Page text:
Pilots. I come from a family that enjoys flying. I'd like to explain our economy and our nation via a tragedy and thus a metaphor, an incident that happened many years ago.
In the mountains where I live, underpowered or low performance aircraft are shunned. Flying in and around mountains at oxygen depleted levels is hazardous. Altitude, freezing temperatures, and mountainous terrain can facilitate and conspire if an unwary pilot gets careless. Several years ago, a friend of mine and his best friend decided to scout for elk the expeditious way, by airplane. He had an underpowered, two seat airplane. It was a cold drizzly day in early October. The plane was only rated a carrying capacity of about 450 pounds. My friend with his friend weighed a little more than that. They carried additional cargo that probably brought the weight beyond maximum limits by at least 150 pounds. They had a full tank of fuel.
On that particular day- these two men took off from an airport on level terrain with decent weather. They traveled about 100 miles to the northwest. As they approached mountainous terrain in central Idaho, the weather grew much colder. Flying at an altitude of about 9000 feet my friend banked into a canyon area. It was at approximately that point in time when the two encountered weather cold enough to cause the carburetor to sputter and lose power. They had been flying too low to begin with and lost additional altitude as they banked into a box canyon. The canyon consisted of three nearly vertical (very steep) walls complete with shale slides and dotted with pine trees. There was no way out and no time to think. Lacking the throttle or performance to climb out and having lost altitude on the bank and with carb problems, my friend had done the only thing he could do. He aimed for the lowest point in that canyon and tried to climb out. They found the plane, two men deceased, about 50 feet from the top. The carb heat had been switched on.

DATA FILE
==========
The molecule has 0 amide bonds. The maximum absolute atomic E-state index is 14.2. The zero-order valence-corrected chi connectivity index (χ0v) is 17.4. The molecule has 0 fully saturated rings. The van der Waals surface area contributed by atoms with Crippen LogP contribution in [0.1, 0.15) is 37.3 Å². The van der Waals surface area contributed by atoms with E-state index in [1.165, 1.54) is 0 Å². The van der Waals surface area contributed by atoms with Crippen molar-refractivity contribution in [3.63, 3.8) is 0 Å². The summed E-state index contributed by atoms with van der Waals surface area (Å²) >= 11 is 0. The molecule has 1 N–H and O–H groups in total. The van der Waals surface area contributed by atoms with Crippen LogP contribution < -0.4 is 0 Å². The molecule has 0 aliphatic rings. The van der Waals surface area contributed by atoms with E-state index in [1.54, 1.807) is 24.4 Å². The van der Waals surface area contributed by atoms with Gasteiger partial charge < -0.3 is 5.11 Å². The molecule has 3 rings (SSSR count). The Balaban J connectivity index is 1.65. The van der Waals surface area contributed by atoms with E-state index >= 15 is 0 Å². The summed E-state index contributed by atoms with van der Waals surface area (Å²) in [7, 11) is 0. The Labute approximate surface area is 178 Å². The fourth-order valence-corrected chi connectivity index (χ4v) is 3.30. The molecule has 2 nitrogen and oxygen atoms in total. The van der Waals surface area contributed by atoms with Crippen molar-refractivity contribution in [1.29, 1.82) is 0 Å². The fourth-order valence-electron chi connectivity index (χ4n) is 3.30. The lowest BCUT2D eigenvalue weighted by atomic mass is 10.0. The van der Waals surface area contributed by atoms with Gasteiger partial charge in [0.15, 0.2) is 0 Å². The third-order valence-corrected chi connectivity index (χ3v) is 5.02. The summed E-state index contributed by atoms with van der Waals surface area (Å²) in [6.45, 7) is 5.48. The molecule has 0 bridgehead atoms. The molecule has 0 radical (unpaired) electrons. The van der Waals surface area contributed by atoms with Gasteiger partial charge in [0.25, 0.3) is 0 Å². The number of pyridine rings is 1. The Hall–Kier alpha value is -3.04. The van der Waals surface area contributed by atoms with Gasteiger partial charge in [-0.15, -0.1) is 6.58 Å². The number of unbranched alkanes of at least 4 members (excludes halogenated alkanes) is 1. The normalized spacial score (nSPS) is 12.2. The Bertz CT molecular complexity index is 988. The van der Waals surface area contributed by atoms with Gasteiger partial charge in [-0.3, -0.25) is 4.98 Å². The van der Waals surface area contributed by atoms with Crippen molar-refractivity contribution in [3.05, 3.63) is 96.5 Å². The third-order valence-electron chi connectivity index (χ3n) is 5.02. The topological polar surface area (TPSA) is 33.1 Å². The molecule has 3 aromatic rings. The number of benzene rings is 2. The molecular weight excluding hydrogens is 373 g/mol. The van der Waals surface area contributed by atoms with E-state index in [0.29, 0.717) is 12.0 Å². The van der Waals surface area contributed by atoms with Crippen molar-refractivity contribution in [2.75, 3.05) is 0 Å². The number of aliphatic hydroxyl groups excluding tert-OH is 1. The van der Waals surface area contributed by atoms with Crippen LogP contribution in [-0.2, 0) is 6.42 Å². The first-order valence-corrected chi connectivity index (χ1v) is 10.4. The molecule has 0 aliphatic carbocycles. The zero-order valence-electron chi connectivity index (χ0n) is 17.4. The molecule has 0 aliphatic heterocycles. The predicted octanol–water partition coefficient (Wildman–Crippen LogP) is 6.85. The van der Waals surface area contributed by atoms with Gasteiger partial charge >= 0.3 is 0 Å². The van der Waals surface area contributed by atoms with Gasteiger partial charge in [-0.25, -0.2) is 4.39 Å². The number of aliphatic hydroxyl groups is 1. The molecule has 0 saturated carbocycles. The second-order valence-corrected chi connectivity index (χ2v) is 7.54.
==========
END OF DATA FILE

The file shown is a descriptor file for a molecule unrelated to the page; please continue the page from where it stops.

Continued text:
As I discussed what had most likely happened that day, a scenario emerged. When things go bad, it is not one or two things that go bad, there is a definable series of mistakes that occur prior to any horrific event. NTSB will tell you, time and time again- almost every crash is due to pilot error. I say errors, because there is usually a boatload of errors, some even add mechanical failures. A plane that is under powered, overweight, encountering freezing temperatures, flying too low. A pilot unfamiliar with the terrain who enters a box canyon with no bailout. Little time to think, just seconds before the walls arrive. Not even a chance to level it out on a slope and take your chances.
This is the situation our government finds itself in. They have flown us into a box canyon. A series of mistakes and expenditures, poor policies and decisions, that stretch over nearly a century- have now painted our very own economic box canyon. Bernanke and the FED flipped the carb heat on but that isn't enough to save us. We need altitude fast. There is only one way out of this mess. They must hit the throttle hard and jettison all weight (debt). This President and this Congress are going to have to immediately cut every program. Social Security, Medicare, discretionary items, eliminate complete bureaucracies. Everything gets placed on the table. One by one every program gets slashed and burned. Get that weight off the plane now. Millions will howl, scream, and cry in protest. We need project development and a plan that brings American Corporations back home. An end to the FED. An exit strategy. The pilots are going to get voted out of office as a consequence. That's a fact they'll need to accept. But they will live. We will all live.
There is no rosy scenario, no soft landing, no way out. Deal with the debt problem hard and fast now- and we will all survive. Pursue the spineless and selfish near term preservation tactics of those pilots that have preceded you- and we will all surely find ourselves smoldering on a rock wall.